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Rounds Of Our Lives: The greatest moments from Round 8

Carlton captain Stephen Kernahan prepares to kick one of his seven goals in the 1992 “Centenary Match” against Collingwood. Picture: CHANNEL 7

Rounds Of Our Lives: The greatest moments from Round 8

Luke Michael    

As the AFL season rolls on and the top eight begins to take shape, it is sometimes useful to take a step back from the action and reflect on some of the great footy memories from years gone by.

Round eight contains some of the most iconic moments in the league’s history, from the heart-breaking to the downright quirky.

Because like Peter Daicos magic at the MCG or a tied-down windsock at Windy Hill, so are the Rounds of our Lives.

CARLTON 16.9 (105) d COLLINGWOOD 9.18 (72) (MCG, Round 8 1992)
While the traditional Carlton-Collingwood rivalry isn’t as anticipated as it used to be, in 1992 it was central to the match billed as “The Game of the Century”.

The match marked Collingwood’s 100th birthday and was played on 7 May, exactly 100 years to the day that the Pies played their first match against Carlton in the VFA in 1892.

The centenary clash dominated discussion in Melbourne during the build-up, so much so that even Prime Minister Paul Keating offered his tip before the match.

The Thursday night clash was witnessed by 83,262 fans at the MCG, who were treated to a dazzling pre-match fireworks display, searchlights, booming music and laser beams.

Fans were also greeted by the newly-completed $119 million Great Southern Stand, adding another sense of glamour to the spectacle.

The game itself was not quite as enthralling, but featured a dominant display by Carlton captain Stephen Kernahan, who booted seven goals.

Blues’ fans also were able to enjoy the arrival of prized recruit Greg Williams, who gradually dominated Michael McGuane in the centre to collect 33 disposals in his second game for the club.
While Collingwood led by two points at half time, the Blues gradually pulled away to lead by 25-points at three-quarter time.

Collingwood fought gallantly, but were not able to withstand the Carlton onslaught, despite flashes of brilliance from Peter Daicos and an impressive 37-disposal display from Scott Russell.
The inaccurate Pies (who kicked 9.18 compared to Carlton’s 16.9) were left to lick their wounds as the Blues ran out 33-point winners, spoiling the party for the fanatical Magpie Army.

ESSENDON 14.14 (98) d NORTH MELBOURNE 10.15 (75) (Windy Hill, Round 8 1954)
Essendon legend John Coleman was tragically struck down in the prime of his career after severely dislocating his knee in this round eight clash. Coleman was a goalkicking colossus who entered round eight having booted 14 goals the previous week – an Essendon record – and already had five goals on the board against North Melbourne before tragedy struck. Flying for a mark in the forward pocket, Coleman landed awkwardly and crumpled to the ground in agony. Silence descended over Windy Hill as Coleman was carried from the ground, never to return (as a player) again. It was an inglorious end to a distinguished career for Coleman, whose 537 goals in 98 matches remains the second-highest goal average in VFL/AFL history behind Peter Hudson. The match itself was a thriller, with Essendon coming back from 25-points down at half-time to overrun North Melbourne and record a 23-point victory.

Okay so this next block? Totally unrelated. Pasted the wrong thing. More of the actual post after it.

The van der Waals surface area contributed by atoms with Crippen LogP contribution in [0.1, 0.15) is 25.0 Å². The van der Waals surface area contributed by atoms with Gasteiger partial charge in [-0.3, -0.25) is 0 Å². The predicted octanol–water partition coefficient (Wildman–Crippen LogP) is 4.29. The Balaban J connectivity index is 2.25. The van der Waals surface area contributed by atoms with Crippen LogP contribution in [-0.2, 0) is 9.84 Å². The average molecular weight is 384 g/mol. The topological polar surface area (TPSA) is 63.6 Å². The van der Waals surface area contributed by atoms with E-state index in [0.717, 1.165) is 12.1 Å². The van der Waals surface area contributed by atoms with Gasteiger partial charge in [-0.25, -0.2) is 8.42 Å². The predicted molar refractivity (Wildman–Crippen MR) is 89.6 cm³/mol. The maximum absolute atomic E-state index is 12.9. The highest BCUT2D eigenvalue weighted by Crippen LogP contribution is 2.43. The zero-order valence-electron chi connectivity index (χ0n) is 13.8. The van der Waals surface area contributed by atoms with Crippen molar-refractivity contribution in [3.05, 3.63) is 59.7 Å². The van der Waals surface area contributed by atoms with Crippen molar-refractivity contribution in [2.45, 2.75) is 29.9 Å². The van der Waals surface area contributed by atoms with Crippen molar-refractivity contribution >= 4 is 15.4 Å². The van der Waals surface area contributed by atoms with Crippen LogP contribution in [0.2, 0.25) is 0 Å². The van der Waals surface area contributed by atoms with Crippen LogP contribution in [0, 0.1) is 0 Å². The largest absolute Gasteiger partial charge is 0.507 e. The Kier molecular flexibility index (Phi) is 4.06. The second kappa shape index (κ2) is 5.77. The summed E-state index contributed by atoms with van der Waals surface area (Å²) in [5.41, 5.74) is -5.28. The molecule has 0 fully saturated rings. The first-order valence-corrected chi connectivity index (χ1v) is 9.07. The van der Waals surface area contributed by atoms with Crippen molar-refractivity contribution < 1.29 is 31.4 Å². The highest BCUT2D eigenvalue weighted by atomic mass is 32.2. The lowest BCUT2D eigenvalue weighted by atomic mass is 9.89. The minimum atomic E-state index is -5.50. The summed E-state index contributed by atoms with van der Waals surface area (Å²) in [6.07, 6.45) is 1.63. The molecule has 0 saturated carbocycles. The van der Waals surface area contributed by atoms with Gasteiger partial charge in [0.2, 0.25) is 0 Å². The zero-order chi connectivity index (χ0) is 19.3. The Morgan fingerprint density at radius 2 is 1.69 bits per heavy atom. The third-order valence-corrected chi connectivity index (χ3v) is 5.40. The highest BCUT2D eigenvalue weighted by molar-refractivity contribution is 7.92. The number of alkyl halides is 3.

WEST COAST 14.10 (94) d ESSENDON 13.9 (87) (Windy Hill, Round 8 1991)
Always a colourful character, Essendon coach Kevin Sheedy’s quirky antics were on full display during the Bombers’ round eight match with West Coast. Sheedy famously had a windsock tied down before the game at Windy Hill, so the Eagles would not know which way the wind was blowing. West Coast came to Windy Hill on the back of a crushing 82-point victory over eventual premiers Hawthorn the week before, and the tactic seemed to be working as Essendon, despite a litany of injuries, remained in the contest all day. However the Dons would eventually go down by seven points, after an impressive five-goal display from Peter Sumich. While Sheedy initially took responsibility for the incident, Essendon chief executive Roger Hampson was eventually revealed as the culprit.

SYDNEY 21.6 (132) d CARLTON 8.12 (60) (SCG, Round 8 1995)
Carlton was the dominant team in 1995, losing only two games and romping to a 61-point Grand Final victory. But one of the greatest upsets of the modern era occurred in round eight, with Sydney smashing the Blues by 12 goals under the Friday night lights. Sydney entered its clash with the undefeated Blues having won just two of its first seven matches, but seemed hell-bent on delivering Ron Barassi a win in his 500th game as coach. While leading by only 10-points at quarter-time, the Swans blew Carlton away in the second term kicking nine goals straight to 1.1, setting up a 57-point lead. In the end, Sydney would run out 72-point winners, helped by an eight-goal haul by Tony Lockett.

GEELONG 8.17 (65) d COLLINGWOOD 9.8 (62) (MCG, Round 8 2011)
This classic match between Collingwood and Geelong was marred by a controversial call in the dying minutes of the game. This top-of-the-table clash remained close throughout, but Geelong was willed over the line by a dominant display from Joel Selwood in his 100th game. But controversy occurred in the game’s final moments, when Collingwood ruckman Cameron Wood was awarded a free kick on the half-forward flank. Scott Pendlebury immediately picked up the ball and kicked a running goal to rapturous applause from Collingwood fans, but the umpire disallowed the goal after losing sight of the ball and blowing time-on. It consigned Collingwood to its first loss of the year. The Pies’ only other losses in 2011 also occurred against Geelong, in round 24 and more significantly, in that year’s grand final.

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